Happy to be today’s “turd in the punchbowl”...

Posted by Garanimal on October 19, 2010 at 2:48 PM (PDT)

7

oooo things are getting heated between these two big shots!

Posted by Clint on October 19, 2010 at 3:01 PM (PDT)

8

Apple is to be commended for having customers so loyal that they actually take comfort in their anti-competitive business practices. I love my Apple products, but the company already makes billions. All of us will get more reliable products if we make Apple sweat, rather than cheer them on as they dissemble/gloat.

Posted by Chitown on October 19, 2010 at 5:53 PM (PDT)

9

I assume these numbers represent total sales globally. It’d be interesting to see a comparison of U.S. figures since the iPhone is only available on one of the major carriers, while Blackberrys are available on all four, as well as the regionals.

Posted by Paul on October 19, 2010 at 7:00 PM (PDT)

10

I just don’t know that any of this matters. Blackberry targeted businesses, which in spite of Garanimal’s idiotic ravings, does not spell their death knell and is a niche that both Google and Apple are ignoring. So long as no one else can offer the sort of security that Blackberry does, they’re going to keep on selling millions of units every single year. Apple and Google have targetted mainstream consumers - they’re both smartphone platforms, but they’re two very different smartphone platforms. It’s like arguing that genuine *nix has a larger install base than Macintosh OS, sure it does, it’s also running the majority of the world’s internet servers while the Mac is used almost exclusively for *personal* computing, almost like comparing the sales numbers for Caterpillar and Ferrari.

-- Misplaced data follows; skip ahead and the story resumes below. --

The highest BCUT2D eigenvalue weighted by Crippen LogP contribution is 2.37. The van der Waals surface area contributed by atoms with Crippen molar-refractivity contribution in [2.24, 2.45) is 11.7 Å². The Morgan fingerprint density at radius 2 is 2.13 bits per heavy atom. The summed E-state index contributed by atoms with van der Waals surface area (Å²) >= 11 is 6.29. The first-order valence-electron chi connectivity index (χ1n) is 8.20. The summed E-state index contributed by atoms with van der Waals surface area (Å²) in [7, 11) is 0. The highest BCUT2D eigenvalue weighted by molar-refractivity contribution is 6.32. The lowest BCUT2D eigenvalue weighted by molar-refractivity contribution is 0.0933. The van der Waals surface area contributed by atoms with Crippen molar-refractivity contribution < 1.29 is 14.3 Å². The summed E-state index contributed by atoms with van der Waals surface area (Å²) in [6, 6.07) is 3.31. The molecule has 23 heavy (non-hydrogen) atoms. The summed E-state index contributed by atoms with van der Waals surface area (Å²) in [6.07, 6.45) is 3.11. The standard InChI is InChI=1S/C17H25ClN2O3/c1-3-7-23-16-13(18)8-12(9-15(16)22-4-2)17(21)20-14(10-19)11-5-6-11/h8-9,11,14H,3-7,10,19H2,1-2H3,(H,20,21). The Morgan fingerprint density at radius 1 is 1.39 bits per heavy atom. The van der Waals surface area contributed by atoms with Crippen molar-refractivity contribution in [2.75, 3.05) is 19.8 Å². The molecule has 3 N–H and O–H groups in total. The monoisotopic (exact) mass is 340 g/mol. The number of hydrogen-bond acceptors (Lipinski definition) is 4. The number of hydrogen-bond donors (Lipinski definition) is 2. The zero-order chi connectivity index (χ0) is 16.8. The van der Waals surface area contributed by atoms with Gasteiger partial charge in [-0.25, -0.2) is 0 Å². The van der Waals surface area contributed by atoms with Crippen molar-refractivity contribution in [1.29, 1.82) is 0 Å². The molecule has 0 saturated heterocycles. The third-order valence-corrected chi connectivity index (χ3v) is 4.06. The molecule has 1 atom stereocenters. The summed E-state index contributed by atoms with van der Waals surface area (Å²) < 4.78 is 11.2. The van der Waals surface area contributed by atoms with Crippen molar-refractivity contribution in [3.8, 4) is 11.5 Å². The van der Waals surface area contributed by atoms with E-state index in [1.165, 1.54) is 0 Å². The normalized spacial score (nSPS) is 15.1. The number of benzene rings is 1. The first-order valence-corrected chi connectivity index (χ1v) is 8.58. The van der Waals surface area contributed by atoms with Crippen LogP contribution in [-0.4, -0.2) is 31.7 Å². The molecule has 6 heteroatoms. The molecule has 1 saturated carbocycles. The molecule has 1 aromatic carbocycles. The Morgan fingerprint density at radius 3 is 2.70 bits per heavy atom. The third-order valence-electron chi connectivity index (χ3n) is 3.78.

Posted by Code Monkey in Midstate New York on October 20, 2010 at 4:07 AM (PDT)

11

Anyone else notice a few too many run-on sentences in this statement.
I think CEO Jim Bastille should have had a copywriter in the PR department vet this statement prior to release.
His grammar portrays a paniked reactionary response to Steve Jobs shitcanning their entire 3-year plan.
The only way someone is going to beat the new improved Apple is to be even more progressive. Conservatism (like RIM and Nokia) and regressionism (like IBM/Lotus and Microsoft) will never work while the market is progressive. Apple is driving that progress and Reactionary companies like Google are powering that drive. The only other progressive company out there is Palm and now that they are caught in the HP Regressive bureaucracy, they would be lucky if they could be called reactionary.

Posted by Dan Woods on October 20, 2010 at 5:23 AM (PDT)

12

RIM is the Palm of the 2000-teens.

Unless RIM does some serious innovating and updating, they’ll end up acquisition bait, just like Palm.

Doing 2-fer specials may get a few new users and clear stock, but it’s not much of a forward-thinking strategy.

Posted by jeffharris on October 20, 2010 at 6:16 AM (PDT)

13

RIM will continue to dominate the business market, just as Code Monkey stated. They targeted that side and have stuck with it. That left the door open to the consumer side, which Apple and Google have gladly step in. This really is a non-issue.

With that said, Garanimal’s statement was not idiotic in any way (Really? Idiotic? Have we come to name-calling over an opinion?). There are a lot of consumers that take some comfort in a closed environment. I am not a power user. Even with an Android, I would not be tweaking and configuring beyond a very few basics. That leaves Flash as the only real upside to the Google platform in my personal opinion. The app market is better on the Apple side (especially since they are loosening their grip). Apple is also (again, my opinion) leading in UI and hardware quality. The touchscreen on the iPhone, even the original, still has no equal that I have seen/tried. The fact that a pretty menial antenna design issue became such a huge story just goes to show that Apple has done so many things right, one slight error dominates the headlines. That and the fact that Steve Jobs DOES need to learn to let his PR department earn their pay (“You’re holding it wrong”...c’mon! Just own up to a minor flaw!).